Applications to grow hemp this year in the Keystone State have “swamped” the Pennsylvania Department of Agriculture.

Harrisburg regulators received “upwards of 300 applications” to grow industrial hemp, with the epicenter of would-be hemp farmers concentrated in Lancaster County, said Shannon Powers, spokeswoman for the Dept. of Agriculture. The state has received at least 80 applications from the Lancaster area.

“We have a couple of people managing the permitting program,” Powers said, “and they’re in a frenzied mode of finalizing the permits so farmers can get their seed in the ground.”

More than 80 applications have already been approved, she said.

In this Aug. 16, 2017 file photo, a farmer harvests hemp at Murray State University's West Farm in Murray Kentucky. (Ryan Hermens/The Paducah Sun via AP)
Ryan Hermens / AP
In this Aug. 16, 2017 file photo, a farmer harvests hemp at Murray State University's West Farm in Murray Kentucky. (Ryan Hermens/The Paducah Sun via AP)

This is the first year in decades that a commercial industrial hemp crop has been allowed to be planted in the state. “There’s tremendous interest from all quarters," Powers said. Growers expect to sell their harvest to CBD producers, for use as a building materials, textiles and scores of other uses.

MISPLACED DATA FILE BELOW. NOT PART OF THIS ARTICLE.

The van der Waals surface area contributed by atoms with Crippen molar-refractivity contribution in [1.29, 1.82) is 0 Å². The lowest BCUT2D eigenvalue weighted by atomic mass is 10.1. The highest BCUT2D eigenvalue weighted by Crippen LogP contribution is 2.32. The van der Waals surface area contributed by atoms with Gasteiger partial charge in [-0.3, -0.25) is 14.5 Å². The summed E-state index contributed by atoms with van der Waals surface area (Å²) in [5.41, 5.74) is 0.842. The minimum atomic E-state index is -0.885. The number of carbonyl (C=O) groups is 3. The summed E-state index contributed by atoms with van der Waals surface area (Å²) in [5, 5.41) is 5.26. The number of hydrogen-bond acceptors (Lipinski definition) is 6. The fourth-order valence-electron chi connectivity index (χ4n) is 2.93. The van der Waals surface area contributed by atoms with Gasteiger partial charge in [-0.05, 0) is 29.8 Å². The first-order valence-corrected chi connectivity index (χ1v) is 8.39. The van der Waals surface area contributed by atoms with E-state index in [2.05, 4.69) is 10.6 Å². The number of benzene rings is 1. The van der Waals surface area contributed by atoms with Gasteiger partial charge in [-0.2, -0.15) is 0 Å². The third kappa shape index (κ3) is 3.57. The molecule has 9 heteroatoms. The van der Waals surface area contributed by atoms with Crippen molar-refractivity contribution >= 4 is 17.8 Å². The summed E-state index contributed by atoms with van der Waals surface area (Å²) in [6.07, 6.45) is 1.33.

Growing hemp was legalized in December when the president signed the Farm Bill. The application window to produce the crop in Pennsylvania closed on April 30.

Anyone wanting to cultivate the crop must have first passed a criminal background check. In addition, the state requires that hemp must not be sown within three miles of any legal medical marijuana facility. That’s because hemp and marijuana both belong to the cannabis species, Powers said, and cross pollination could ruin a medical marijuana crop.

Hemp is the non-intoxicating variety of cannabis and is defined by its having less than 0.3 percent of THC, the primary psychoactive ingredient in marijuana.

University of Connecticut grad student Peter Apicella works with a cannabis plant in a UConn greenhouse growing THC-free hemp. UConn began teaching a marijuana horticulture class this semester. (Mark Mirko/Hartford Courant/TNS)
TNS
University of Connecticut grad student Peter Apicella works with a cannabis plant in a UConn greenhouse growing THC-free hemp. UConn began teaching a marijuana horticulture class this semester. (Mark Mirko/Hartford Courant/TNS)